When you wish to use a Vec-of-String and Vec-of-int, you would say:

#include "Vec.h" //pulls in too; see below...
declare(Vec,String) //`declare()' is a macro defined in
Vec(String) vs; //Vec(String) becomes the single token `VecString'
Vec(int) vi;

In exactly one source file in the system, you must provide implementations for
the non-inlined member functions:

#include "Vec.h"
declare (Vec,String) declare (Vec,int) declare (Vec,float)
implement(Vec,String) implement(Vec,int) implement(Vec,float)

Note that types whose names are other than a single identifier do not work
properly. Ex: Vec(char*) creates a class whose name is `Vecchar*'. The patch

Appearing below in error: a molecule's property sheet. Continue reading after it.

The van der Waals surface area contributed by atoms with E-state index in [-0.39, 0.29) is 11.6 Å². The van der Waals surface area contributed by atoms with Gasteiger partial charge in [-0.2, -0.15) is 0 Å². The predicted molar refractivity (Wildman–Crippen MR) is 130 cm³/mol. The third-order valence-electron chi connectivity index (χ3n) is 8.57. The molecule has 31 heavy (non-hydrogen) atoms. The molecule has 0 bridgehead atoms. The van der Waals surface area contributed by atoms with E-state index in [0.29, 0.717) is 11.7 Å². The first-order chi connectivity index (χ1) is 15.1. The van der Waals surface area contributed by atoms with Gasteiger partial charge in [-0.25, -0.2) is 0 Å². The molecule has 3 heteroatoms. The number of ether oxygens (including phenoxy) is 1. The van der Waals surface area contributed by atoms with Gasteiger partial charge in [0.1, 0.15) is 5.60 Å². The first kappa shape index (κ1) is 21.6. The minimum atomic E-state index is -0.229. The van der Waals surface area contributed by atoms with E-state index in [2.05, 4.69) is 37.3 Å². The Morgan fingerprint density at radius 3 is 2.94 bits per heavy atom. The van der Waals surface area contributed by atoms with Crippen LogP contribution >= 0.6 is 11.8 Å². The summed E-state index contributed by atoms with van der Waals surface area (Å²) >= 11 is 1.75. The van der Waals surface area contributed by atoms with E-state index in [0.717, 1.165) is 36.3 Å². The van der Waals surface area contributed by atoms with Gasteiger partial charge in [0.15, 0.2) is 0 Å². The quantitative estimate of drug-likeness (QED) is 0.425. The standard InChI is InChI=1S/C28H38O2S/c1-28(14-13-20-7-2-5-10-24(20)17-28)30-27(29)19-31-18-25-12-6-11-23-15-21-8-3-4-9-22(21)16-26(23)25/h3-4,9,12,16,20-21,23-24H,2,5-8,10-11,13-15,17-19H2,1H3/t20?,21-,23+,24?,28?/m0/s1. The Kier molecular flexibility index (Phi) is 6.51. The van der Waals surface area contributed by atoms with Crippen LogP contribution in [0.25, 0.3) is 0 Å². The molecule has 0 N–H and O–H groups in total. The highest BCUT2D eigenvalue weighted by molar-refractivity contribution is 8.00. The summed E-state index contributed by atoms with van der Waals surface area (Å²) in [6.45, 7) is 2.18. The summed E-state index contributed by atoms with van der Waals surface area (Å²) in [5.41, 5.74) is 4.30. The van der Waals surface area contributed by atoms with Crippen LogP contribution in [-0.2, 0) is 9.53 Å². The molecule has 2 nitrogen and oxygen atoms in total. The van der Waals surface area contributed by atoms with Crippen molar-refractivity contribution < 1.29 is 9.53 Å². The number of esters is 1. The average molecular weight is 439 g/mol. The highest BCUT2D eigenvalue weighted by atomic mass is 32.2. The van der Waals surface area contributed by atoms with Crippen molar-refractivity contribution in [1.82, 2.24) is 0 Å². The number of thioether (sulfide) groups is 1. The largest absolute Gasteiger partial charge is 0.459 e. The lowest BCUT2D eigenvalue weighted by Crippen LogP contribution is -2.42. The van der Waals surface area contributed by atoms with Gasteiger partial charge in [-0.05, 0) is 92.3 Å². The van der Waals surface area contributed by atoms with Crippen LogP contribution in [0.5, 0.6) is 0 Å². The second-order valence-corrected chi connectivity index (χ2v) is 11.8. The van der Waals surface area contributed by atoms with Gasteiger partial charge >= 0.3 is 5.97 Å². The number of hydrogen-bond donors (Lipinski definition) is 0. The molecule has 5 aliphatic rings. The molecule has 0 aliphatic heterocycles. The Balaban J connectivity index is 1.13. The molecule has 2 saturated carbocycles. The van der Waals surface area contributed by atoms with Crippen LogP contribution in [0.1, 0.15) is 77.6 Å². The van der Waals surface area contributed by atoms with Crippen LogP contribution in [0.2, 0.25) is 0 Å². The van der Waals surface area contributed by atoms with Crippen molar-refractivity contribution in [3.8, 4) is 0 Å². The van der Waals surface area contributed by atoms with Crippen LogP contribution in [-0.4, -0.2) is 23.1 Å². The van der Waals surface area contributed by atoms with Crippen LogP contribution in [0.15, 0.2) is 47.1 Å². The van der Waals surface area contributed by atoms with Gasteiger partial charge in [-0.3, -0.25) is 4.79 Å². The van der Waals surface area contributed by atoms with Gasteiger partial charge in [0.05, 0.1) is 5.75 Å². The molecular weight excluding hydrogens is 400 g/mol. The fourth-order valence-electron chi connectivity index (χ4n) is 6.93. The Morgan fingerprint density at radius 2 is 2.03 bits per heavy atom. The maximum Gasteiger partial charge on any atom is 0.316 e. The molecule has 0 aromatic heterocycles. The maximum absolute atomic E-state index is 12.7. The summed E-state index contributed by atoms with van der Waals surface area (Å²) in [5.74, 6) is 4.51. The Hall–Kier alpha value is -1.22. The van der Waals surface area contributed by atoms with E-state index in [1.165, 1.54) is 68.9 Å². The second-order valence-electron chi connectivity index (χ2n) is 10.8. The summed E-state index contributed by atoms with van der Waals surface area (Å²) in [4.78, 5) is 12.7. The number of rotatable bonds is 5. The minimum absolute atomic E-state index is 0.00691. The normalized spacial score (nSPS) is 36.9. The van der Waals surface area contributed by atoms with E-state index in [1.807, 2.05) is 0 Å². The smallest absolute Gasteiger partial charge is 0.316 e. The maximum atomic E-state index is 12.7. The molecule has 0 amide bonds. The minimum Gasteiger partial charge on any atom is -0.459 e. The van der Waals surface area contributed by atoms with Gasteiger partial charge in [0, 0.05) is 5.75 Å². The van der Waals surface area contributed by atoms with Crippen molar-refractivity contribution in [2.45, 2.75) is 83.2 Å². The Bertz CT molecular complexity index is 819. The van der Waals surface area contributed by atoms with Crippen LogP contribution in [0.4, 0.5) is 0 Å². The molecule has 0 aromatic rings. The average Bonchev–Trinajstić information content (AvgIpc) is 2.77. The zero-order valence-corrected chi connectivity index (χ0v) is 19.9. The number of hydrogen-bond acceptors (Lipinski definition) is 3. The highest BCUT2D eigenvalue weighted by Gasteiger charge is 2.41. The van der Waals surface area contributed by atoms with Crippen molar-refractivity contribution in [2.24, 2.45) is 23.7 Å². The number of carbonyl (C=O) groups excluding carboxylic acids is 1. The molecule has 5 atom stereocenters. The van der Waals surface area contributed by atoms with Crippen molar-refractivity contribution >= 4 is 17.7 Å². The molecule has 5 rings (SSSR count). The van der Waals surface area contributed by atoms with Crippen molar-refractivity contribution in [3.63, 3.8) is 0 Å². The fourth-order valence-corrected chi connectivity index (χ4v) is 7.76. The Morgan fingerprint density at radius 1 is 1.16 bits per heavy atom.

is to create a typedef for the appropriate type:

#include "Vec.h"
typedef char* charP;

It is important that every declaration of what amounts to `Vec' must all
use exactly the same typedef, otherwise you will end up with several equivalent
classes, and you'll have unnecessary code duplication. This is the sort of
tedium which a template mechanism can handle for you.


Miscellaneous technical issues:

Q131: Why are classes with static data members getting linker errors?
A: Static member variables must be given an explicit definition in exactly one
module. Ex:
class X {
static int i; //*declare* static member X::i
The linker will holler at you (`X::i is not defined') unless (exactly) one of
your source files has something like the following:
int X::i = some_expression_evaluating_to_an_int; //*define* X::i
int X::i; //define --but don't initialize-- X::i

The usual place to define static member variables of class `X' is file `X.C'